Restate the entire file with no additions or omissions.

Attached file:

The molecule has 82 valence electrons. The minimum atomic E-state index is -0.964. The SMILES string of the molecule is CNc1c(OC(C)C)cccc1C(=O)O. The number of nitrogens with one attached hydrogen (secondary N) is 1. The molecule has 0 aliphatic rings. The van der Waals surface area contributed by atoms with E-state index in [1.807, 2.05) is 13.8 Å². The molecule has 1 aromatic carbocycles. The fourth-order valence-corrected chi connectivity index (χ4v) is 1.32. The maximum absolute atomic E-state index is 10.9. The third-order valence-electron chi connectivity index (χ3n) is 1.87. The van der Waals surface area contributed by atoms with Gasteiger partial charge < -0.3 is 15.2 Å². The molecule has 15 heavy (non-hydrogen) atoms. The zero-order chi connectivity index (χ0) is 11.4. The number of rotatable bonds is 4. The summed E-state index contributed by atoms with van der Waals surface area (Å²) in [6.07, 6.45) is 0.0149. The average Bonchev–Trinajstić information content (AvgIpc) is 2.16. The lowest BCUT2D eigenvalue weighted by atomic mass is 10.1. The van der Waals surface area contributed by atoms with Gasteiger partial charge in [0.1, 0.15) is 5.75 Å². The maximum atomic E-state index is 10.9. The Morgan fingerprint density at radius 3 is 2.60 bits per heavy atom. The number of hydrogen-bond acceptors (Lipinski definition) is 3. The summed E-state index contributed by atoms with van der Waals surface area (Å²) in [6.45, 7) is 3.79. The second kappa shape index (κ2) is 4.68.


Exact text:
The molecule has 82 valence electrons. The minimum atomic E-state index is -0.964. The SMILES string of the molecule is CNc1c(OC(C)C)cccc1C(=O)O. The number of nitrogens with one attached hydrogen (secondary N) is 1. The molecule has 0 aliphatic rings. The van der Waals surface area contributed by atoms with E-state index in [1.807, 2.05) is 13.8 Å². The molecule has 1 aromatic carbocycles. The fourth-order valence-corrected chi connectivity index (χ4v) is 1.32. The maximum absolute atomic E-state index is 10.9. The third-order valence-electron chi connectivity index (χ3n) is 1.87. The van der Waals surface area contributed by atoms with Gasteiger partial charge < -0.3 is 15.2 Å². The molecule has 15 heavy (non-hydrogen) atoms. The zero-order chi connectivity index (χ0) is 11.4. The number of rotatable bonds is 4. The summed E-state index contributed by atoms with van der Waals surface area (Å²) in [6.07, 6.45) is 0.0149. The average Bonchev–Trinajstić information content (AvgIpc) is 2.16. The lowest BCUT2D eigenvalue weighted by atomic mass is 10.1. The van der Waals surface area contributed by atoms with Gasteiger partial charge in [0.1, 0.15) is 5.75 Å². The maximum atomic E-state index is 10.9. The Morgan fingerprint density at radius 3 is 2.60 bits per heavy atom. The number of hydrogen-bond acceptors (Lipinski definition) is 3. The summed E-state index contributed by atoms with van der Waals surface area (Å²) in [6.45, 7) is 3.79. The second kappa shape index (κ2) is 4.68.